Should I Participate in a Clinical Trial?
If you have a diagnosis of atrial fibrillation, or are at risk for developing the condition, you may want to participate in a clinical trial for Afib.
What Are Clinical Trials?
Clinical trials are tests that researchers conduct to evaluate the safety and effectiveness of treatments for AFib and other conditions.
Researchers use trials to evaluate the effects of medications, procedures, medical products, and other types of interventions. For example, a study may be conducted to determine if a special diet reduces episodes of AFib. A new procedure for performing cardioversion may be evaluated. New medications might need to be tested to see if they are safe, effective, and well tolerated. Medication doses are tested and drugs are compared to see which ones are most effective.
Clinical trials may be used to evaluate the effects of meditation or exercise on AFib. The use of clinical trials ensures the development of effective and safe treatments for AFib and other health concerns.
Phases of Clinical Trials
In the USA there are clinical trials and observational studies. In the USA and many other countries, clinical trials fall into one of five categories. You are most likely to participate in a phase two, three, or four clinical study.
The following is an example of the phases in a medication trial.
- Phase 0: A small study may be conducted on a very limited number of people to see what kinds of effects a diluted dose of a medication or substance has on the test subjects. The substance is not being evaluated for a specific use. It is just being looked at to see what actions it has. It is unlikely that you would participate in this kind of study.
- Phase 1: Clinical studies are conducted on healthy individuals who do not have AFib. The purpose of this kind of study is to evaluate the safety of the medication. Investigators note the effects of the drug, its side effects, and the frequency of side effects. This kind of research provides investigators with information about how the drug is used in the body and how it is eliminated.
- Phase 2: You may be a candidate to take part in a phase two clinical trial if you have AFib. Researchers often compare a medication with a placebo or another medication to see how well the studied drug works. In addition to evaluating safety, the purpose of a phase two clinical trial is to see if a treatment potentially offers benefits for people who have a certain condition.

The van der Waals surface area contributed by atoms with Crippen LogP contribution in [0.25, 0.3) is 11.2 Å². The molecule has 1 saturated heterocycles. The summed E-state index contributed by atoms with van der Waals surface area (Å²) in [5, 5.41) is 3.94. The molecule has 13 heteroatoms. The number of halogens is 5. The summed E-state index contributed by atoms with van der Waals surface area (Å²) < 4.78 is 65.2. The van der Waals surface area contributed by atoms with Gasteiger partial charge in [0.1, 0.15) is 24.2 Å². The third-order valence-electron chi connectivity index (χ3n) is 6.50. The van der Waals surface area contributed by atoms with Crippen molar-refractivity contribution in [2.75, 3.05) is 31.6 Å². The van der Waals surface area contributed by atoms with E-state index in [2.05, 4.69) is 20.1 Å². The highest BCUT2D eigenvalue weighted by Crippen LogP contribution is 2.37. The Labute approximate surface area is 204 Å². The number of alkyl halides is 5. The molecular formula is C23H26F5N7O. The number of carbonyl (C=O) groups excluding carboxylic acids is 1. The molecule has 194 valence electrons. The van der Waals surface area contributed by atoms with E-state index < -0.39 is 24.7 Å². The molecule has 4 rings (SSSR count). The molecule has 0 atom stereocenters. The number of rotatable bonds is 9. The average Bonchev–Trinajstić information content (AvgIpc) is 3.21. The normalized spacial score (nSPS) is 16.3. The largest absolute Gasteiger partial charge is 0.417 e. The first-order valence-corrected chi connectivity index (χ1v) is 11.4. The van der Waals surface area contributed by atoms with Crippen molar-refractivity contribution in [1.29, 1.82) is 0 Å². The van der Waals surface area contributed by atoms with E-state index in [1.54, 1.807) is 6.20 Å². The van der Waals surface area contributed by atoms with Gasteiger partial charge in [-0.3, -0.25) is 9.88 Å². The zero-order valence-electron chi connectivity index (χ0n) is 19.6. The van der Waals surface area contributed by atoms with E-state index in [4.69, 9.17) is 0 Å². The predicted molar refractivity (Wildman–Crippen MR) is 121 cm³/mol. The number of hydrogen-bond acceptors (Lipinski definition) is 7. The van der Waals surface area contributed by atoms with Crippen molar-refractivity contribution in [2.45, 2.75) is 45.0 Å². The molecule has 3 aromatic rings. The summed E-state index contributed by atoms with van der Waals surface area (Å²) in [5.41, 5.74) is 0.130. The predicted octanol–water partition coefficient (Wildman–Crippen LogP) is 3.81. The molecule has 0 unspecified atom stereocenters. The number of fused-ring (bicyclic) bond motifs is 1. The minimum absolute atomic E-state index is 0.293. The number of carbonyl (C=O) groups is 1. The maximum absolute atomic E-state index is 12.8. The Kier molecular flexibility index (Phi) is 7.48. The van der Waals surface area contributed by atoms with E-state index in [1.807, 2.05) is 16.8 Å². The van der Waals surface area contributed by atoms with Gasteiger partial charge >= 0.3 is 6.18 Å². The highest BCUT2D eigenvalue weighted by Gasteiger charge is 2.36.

- Phase 3: These are often large scale studies. The medication is administered to a wide array of individuals, in various doses. The researchers continue to evaluate the drug’s safety and effectiveness. This is where the medication is “fine-tuned.” A phase three clinical trial is the final stage of testing that drug manufacturers are required to perform before the government makes a decision whether or not to approve the drug for use or not.
- Phase 4: Once a drug is approved for use by the public, ongoing phase four studies occur. Manufacturers are required to conduct phase four clinical trials, which are designed to ensure the public that the drug is effective and safe for use.
Where Are Clinical Trials Conducted?
Clinical trials are conducted worldwide. They are conducted in a wide array of settings. You may be able to participate in a clinical trial right in your hometown.
Some clinical research is conducted at universities and by pharmaceutical companies. Many studies take place in hospitals affiliated with universities.
Is Participating in a Clinical Trial Expensive?
No. If you are participating in a trial for a new medication, for example, you will be provided with the medication and related costs free of charge. If you need to travel to participate in a clinical trial, you may be compensated for your time and expenses.
Why Should I Consider Participating in a Clinical Trial?
You will help researchers learn about the most effective ways to prevent and treat atrial fibrillation. You may receive a cutting edge treatment which controls symptoms better than other treatments.
Next page: some things to keep in mind before signing up, and where to find atrial fibrillation clinical trials.